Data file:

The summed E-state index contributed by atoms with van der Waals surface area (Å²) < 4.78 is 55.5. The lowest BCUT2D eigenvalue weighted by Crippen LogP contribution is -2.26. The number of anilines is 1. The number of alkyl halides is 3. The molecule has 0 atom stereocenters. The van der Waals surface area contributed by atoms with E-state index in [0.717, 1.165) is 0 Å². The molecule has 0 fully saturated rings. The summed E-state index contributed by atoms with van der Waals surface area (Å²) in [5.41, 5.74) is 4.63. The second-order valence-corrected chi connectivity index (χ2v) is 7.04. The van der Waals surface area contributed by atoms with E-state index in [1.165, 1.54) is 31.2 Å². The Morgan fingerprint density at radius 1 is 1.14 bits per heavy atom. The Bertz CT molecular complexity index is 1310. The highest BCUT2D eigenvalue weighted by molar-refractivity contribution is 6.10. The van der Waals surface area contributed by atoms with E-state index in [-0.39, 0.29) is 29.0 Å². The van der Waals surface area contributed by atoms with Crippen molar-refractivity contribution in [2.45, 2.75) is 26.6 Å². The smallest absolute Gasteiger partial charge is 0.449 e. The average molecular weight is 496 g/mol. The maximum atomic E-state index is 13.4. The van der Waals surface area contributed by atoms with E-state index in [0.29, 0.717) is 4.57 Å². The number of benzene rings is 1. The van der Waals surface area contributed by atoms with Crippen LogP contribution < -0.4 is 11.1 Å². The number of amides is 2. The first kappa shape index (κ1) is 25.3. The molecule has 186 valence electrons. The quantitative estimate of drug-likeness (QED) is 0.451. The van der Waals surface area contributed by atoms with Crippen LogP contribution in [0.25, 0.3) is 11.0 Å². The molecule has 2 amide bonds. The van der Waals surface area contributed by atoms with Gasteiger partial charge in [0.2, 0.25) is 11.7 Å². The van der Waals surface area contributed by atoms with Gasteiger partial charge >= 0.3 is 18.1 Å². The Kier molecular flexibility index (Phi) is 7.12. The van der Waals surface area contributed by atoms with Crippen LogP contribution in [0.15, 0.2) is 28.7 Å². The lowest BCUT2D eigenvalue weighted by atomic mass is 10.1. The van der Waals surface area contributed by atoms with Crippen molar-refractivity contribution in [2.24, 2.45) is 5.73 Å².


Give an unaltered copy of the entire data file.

The summed E-state index contributed by atoms with van der Waals surface area (Å²) < 4.78 is 55.5. The lowest BCUT2D eigenvalue weighted by Crippen LogP contribution is -2.26. The number of anilines is 1. The number of alkyl halides is 3. The molecule has 0 atom stereocenters. The van der Waals surface area contributed by atoms with E-state index in [0.717, 1.165) is 0 Å². The molecule has 0 fully saturated rings. The summed E-state index contributed by atoms with van der Waals surface area (Å²) in [5.41, 5.74) is 4.63. The second-order valence-corrected chi connectivity index (χ2v) is 7.04. The van der Waals surface area contributed by atoms with E-state index in [1.165, 1.54) is 31.2 Å². The Morgan fingerprint density at radius 1 is 1.14 bits per heavy atom. The Bertz CT molecular complexity index is 1310. The highest BCUT2D eigenvalue weighted by molar-refractivity contribution is 6.10. The van der Waals surface area contributed by atoms with E-state index in [-0.39, 0.29) is 29.0 Å². The van der Waals surface area contributed by atoms with Crippen molar-refractivity contribution in [2.45, 2.75) is 26.6 Å². The smallest absolute Gasteiger partial charge is 0.449 e. The average molecular weight is 496 g/mol. The maximum atomic E-state index is 13.4. The van der Waals surface area contributed by atoms with E-state index in [0.29, 0.717) is 4.57 Å². The number of benzene rings is 1. The van der Waals surface area contributed by atoms with Crippen LogP contribution < -0.4 is 11.1 Å². The number of amides is 2. The first kappa shape index (κ1) is 25.3. The molecule has 186 valence electrons. The quantitative estimate of drug-likeness (QED) is 0.451. The van der Waals surface area contributed by atoms with Crippen LogP contribution in [0.25, 0.3) is 11.0 Å². The molecule has 2 amide bonds. The van der Waals surface area contributed by atoms with Gasteiger partial charge in [0.2, 0.25) is 11.7 Å². The van der Waals surface area contributed by atoms with Gasteiger partial charge >= 0.3 is 18.1 Å². The Kier molecular flexibility index (Phi) is 7.12. The van der Waals surface area contributed by atoms with Crippen LogP contribution in [0.15, 0.2) is 28.7 Å². The lowest BCUT2D eigenvalue weighted by atomic mass is 10.1. The van der Waals surface area contributed by atoms with Crippen molar-refractivity contribution in [2.24, 2.45) is 5.73 Å².